It is generally accepted the GDP of the US was about 14.5 trillion dollars last year. GDP obviously has an upward trend yearly, though certain economic situations would cause some contraction occasionally.

        If the GDP is 14.5 Trillion, and has been 14.5 Trillion for all previous years, it would still take over 206 years to get to 3000 Trillion. Though a big chunk, I would not guess the Interstate system consumes even half of the GDP. So no, the interstate system has not consumed anything near 3000 Trillion dollars.

        Math is a wonderful thing.

        • AubieTurtle says:

          Good catch. I Googled around and found the source and the graph from which they got their data. It was simply a case of them misreading the legend on the Y axis and getting 3,000 trillion rather than 3,000 billion. (Of course, that might have been intentional but I’m guessing not)

          My original point of so much money and government intervention is poured into one particular transportation system that it guarantees a particular outcome stands… though I’m red faced at not having done a mental sanity check against the number, especially one that was off by so many orders of magnitude. But at least my web search confirms that it was a GIGO error rather than my brain getting old. πŸ™‚

          • Jeremy Jones says:

            “My original point of so much money….”

            I agree. I also assumed you knew better, but I certainly did not want that number standing out there for lesser minds to read and start repeating!

  5. seenbetrdayz, Ph.D. says:

    Does anyone even remember why we have an interstate system? It’s not so you can take trips to the beach really quickly. It’s not so you can get to work on time. It’s not so you can go into debt with projects that take 20 years to finish with the meager hopes of bringing jobs to any particular area.

    I’ll give you a hint:


    • TheEiger says:

      That’s right. And times change. Our economy has changed since the end of WWII and we can also use our infrastructure for other things, such as transporting goods instead of tanks. Just because it was built over 60 years ago doesn’t mean that the interstate system is not vital to our economy. Everyone complains about solutions to our states transportation problems, yet when a solution is provided everyone tears it down without an alternative. I’m more of a fan of transporting goods from Savannah by rail, but I think that I -3 would be a great step to helping alleviate the traffic pressure in Atlanta.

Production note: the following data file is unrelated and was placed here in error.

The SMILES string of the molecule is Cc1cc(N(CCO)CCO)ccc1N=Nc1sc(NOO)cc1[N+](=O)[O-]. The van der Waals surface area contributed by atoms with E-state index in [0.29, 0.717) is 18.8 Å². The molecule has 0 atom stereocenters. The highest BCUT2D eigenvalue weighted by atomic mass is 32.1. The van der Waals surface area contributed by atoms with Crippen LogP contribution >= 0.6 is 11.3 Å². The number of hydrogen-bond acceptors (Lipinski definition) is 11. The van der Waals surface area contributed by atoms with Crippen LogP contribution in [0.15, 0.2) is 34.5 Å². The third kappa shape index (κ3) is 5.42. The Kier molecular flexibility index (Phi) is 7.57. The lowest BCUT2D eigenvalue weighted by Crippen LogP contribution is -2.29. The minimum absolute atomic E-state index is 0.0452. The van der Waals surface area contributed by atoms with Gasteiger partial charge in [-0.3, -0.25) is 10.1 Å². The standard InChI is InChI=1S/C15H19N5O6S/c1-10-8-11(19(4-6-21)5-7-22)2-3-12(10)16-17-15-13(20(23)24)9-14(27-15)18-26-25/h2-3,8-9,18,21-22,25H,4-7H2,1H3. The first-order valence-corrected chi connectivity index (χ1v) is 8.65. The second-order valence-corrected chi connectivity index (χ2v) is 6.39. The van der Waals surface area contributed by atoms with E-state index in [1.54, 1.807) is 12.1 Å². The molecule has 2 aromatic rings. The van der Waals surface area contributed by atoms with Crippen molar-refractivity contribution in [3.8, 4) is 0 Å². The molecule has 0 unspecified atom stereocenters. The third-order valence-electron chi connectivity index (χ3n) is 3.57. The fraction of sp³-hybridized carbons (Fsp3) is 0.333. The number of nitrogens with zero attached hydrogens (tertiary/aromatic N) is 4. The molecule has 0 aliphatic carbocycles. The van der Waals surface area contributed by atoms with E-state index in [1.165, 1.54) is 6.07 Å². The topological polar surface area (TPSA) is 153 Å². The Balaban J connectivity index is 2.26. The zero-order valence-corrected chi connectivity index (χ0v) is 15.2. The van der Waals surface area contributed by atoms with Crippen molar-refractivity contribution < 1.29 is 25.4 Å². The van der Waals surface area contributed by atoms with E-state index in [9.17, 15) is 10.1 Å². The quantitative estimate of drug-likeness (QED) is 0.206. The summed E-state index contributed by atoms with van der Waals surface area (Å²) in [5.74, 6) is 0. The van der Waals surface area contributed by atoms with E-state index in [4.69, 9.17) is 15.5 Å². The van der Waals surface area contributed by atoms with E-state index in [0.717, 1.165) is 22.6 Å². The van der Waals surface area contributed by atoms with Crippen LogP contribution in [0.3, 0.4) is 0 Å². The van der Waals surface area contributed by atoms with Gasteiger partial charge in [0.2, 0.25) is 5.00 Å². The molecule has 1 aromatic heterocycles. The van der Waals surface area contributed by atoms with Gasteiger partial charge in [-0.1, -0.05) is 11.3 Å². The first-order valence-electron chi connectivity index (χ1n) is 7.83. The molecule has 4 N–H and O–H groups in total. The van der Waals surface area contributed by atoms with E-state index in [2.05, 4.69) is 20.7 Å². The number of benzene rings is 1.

• Errm… is this your recommendation that we move away from controlled access highways (interstates) and go back to traffic light filled roads like hwy 78 and 29? I don’t care who proposed Interstates… they are a necessary component of any modern day transportation system.

    • MSBassSinger says:

      “Does anyone even remember why we have an interstate system?”
      It was originally called the National Interstate and Defense Highways Act (Public Law 84-627). The idea was that, besides public use during peacetime, in the event of war on or near the continental US, we would have highways capable of transporting, en masse, military land-based vehicles (tanks, trucks, etc.) without having to deal with stoplights, stop signs, and every little sleepy borough on the Federal highways. That depended, of course, on having the air support to keep enemy aircraft from blasting the road surfaces to bits and the ground support to keep out guerrilla sabotage teams. In 1956, that was consider “quick response”.

      • seenbetrdayz, Ph.D. says:

        You win, sir. And you hit on exactly why we don’t see more rail systems. Using yours and AubieTurtle’s language, ‘indirect subsidies,’ of road transportation over rail transportation have brought us to where we are today. That’s without even mentioning the “politicalization” of the transporation issue. If Roy were for it, Deal would be against it. Since Deal is for it, Roy is against it. And we wonder why nothing gets done.

        But the interstate system started out as a defense issue. I’m not saying it was ever “not political”, but perhaps it is (was?) somewhat easier to get people to agree on the issue of national defense than to work around all the NIMBY, or “I want it running through my town/mountains/house ” because people can’t handle traffic. So if we ever want to see any kind of competitive rail system in the U.S., we’ll have to stop subsidizing transportation by building an interstate every time we turn around (we can’t even afford/finish the ones we’ve already started, thanks to reckless spending in all areas of government).